During the TCQ, I did visit the largest Japanese 'K?' bookshop at Suria, KLCC and bought a road directory of KL but not Misbun's book. When I was at Bukit Jalil during the 2000 TC in KL, I bought Han Jian's book.

    Maybe I should make a trip again to watch the ABC, which I have been hesitant about as not all the world's top players, esp from China and Indonesia will be playing. If I finally decide to go, I will inquire about Misbun's translation if it is ever published.

    Maybe HongHong should also keep an eye as she will be there enjoying the ABC, in case I can't make it.
     
    #4 Loh, Apr 16, 2004
    Last edited: Apr 16, 2004
  5. Yipom

    Yipom Regular Member

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    The Link Doesn't work
     
  6. kvyra

    kvyra Regular Member

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    yeah dead link here too
     
  7. Loh

    Loh Regular Member

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  8. cappy75

    cappy75 Regular Member

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    Loh,

    I think the link is dead. It was there before when I visited it months ago.

     
  9. Loh

    Loh Regular Member

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    :confused:

    Oh, is it so? Maybe I've downloaded the whole thing and when I click to the website, because it is still there. I have placed the website as one of my favourite links. But just in case, I will break up the long address for the full details and hope you can all get in:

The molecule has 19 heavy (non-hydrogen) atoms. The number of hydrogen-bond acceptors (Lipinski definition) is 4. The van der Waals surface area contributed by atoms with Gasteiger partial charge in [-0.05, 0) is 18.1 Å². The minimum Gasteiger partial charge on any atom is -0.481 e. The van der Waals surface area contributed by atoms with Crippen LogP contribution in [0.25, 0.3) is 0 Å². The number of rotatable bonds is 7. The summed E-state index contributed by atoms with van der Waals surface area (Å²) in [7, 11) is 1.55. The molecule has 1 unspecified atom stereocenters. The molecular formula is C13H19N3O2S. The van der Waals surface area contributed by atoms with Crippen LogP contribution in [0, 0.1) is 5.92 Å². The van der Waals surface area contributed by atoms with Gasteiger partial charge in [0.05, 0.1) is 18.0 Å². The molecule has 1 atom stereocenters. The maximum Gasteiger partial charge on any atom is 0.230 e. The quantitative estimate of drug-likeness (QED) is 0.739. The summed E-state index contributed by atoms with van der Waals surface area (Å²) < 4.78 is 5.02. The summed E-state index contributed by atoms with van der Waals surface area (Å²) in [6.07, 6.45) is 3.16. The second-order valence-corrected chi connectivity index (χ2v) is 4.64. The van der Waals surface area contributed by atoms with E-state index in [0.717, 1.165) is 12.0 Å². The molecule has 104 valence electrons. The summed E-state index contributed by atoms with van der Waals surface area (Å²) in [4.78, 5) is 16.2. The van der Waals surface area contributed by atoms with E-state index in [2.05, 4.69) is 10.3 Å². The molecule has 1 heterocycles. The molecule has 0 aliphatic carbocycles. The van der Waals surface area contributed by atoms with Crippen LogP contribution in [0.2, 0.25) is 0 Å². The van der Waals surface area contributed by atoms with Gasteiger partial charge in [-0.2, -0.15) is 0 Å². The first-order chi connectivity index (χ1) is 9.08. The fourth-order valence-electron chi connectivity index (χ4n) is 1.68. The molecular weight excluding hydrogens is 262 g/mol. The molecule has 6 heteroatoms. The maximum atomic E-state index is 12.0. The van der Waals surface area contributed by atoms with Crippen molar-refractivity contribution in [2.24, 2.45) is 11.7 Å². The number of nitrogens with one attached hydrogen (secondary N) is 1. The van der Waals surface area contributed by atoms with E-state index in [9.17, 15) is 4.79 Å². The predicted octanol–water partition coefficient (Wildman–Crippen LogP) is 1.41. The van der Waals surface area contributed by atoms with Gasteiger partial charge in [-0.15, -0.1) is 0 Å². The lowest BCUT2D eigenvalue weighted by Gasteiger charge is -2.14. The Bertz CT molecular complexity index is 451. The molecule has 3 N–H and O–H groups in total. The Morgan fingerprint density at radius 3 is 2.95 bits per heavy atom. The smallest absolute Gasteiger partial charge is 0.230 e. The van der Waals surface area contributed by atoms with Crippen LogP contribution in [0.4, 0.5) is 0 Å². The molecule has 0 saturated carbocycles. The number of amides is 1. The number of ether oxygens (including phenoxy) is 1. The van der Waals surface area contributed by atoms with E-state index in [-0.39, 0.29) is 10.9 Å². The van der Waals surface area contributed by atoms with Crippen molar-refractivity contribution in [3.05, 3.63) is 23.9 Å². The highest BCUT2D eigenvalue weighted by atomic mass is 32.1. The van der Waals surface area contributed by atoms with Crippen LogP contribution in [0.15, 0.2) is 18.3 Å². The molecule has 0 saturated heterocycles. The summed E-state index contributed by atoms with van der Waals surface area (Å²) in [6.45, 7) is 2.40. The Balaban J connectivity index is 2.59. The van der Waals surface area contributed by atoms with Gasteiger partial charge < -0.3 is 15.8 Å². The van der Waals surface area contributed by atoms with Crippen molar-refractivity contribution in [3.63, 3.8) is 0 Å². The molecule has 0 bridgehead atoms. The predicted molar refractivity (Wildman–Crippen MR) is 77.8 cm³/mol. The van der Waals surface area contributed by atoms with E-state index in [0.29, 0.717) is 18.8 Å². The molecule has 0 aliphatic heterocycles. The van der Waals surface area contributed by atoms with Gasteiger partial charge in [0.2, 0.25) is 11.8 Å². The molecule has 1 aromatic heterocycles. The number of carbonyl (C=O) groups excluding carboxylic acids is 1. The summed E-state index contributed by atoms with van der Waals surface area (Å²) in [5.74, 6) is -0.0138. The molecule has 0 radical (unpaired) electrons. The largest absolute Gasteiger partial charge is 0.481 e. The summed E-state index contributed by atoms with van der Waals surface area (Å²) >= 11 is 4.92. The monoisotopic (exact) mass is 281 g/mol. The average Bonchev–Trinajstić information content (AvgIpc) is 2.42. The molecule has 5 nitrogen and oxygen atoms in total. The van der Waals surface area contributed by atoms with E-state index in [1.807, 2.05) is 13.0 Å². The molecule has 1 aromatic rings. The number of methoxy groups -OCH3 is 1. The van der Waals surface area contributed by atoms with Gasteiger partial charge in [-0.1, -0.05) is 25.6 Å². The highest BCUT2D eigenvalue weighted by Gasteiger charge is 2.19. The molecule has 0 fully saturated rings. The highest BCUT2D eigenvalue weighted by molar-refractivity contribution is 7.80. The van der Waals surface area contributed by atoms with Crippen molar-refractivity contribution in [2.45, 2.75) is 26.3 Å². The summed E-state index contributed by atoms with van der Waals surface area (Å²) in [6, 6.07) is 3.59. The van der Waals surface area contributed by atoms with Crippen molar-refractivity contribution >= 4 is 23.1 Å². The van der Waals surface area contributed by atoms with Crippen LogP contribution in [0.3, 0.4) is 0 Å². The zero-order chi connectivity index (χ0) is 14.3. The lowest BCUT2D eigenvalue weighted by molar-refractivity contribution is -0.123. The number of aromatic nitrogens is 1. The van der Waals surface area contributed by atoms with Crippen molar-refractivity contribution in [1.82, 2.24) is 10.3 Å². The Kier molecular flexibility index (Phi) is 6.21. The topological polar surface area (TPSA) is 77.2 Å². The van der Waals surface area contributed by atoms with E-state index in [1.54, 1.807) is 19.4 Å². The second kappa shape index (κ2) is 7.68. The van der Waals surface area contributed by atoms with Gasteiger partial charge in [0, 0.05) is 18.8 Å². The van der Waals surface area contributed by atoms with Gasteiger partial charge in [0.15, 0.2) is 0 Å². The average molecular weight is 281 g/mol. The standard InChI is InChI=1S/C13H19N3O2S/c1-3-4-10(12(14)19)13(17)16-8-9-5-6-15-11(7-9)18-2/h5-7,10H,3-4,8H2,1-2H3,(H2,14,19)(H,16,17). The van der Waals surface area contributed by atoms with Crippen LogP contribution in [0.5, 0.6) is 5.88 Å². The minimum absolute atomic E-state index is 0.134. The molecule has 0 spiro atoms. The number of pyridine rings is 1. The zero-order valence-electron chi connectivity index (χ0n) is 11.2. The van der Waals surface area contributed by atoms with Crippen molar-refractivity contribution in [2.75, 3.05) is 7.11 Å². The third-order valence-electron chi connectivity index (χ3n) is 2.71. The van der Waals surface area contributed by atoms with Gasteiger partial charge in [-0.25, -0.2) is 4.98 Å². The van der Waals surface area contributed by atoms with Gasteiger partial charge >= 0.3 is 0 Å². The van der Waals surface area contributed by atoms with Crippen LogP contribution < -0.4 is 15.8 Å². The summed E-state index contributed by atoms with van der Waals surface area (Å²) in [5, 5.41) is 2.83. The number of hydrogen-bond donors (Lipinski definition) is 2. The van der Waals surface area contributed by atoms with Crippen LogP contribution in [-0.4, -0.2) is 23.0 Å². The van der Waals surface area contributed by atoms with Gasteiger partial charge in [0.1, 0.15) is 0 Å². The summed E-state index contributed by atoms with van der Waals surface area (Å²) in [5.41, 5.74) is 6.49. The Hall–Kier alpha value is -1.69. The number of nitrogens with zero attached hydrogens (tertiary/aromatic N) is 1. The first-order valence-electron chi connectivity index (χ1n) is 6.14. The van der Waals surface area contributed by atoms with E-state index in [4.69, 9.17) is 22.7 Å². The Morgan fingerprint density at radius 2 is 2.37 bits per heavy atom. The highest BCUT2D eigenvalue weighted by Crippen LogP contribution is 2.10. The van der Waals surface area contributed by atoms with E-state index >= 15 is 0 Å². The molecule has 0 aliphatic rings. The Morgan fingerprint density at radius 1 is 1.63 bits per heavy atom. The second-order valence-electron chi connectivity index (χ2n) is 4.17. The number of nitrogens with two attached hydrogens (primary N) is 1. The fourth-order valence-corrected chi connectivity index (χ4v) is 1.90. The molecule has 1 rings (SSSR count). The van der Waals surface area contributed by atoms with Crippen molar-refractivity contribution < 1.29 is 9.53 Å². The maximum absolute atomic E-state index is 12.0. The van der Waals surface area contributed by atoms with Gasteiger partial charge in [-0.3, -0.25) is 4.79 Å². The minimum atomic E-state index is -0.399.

http://www.milo.com.my/
    sports_centre/
    sports_clinic/main.html

    Failing which I will try other means, though I'm rather poor at such internet facilities.
     
  10. Zhang Ning

    Zhang Ning Regular Member

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    Han Jian got the permanent residency in Malaysia, just like being a PR in SG. I don't think he want to give up his China citizenship though.
     
  11. Loh

    Loh Regular Member

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    Han Jian's Lessons on Grips & Footwork

    Han Jian's lessons on grips and footwork, just in case you still could not access the link:


    GRIPS

    To play good badminton, it is absolutely essential to have the correct grip. If you can't even hold the racket properly, forget about everything else. A poor grip will result in you using more arm and shoulder movements to execute your strokes instead of using your wrist.

    Without wristwork, your game would become plain and predictable.

    In the course of a game, a player often has to adjust or change his grip in order to cope with different situations - defend, attack, lob, drop, net - that crop up on court. The grip should not be too tight or too loose. If you hold the racket too tight, you risk locking your wrist. Hold it too loose and you lose racket control.


    BASIC GRIP

    Hold the racket by its throat with your left hand. Let the handle point towards you. The buttof the racket should not jut out from your hand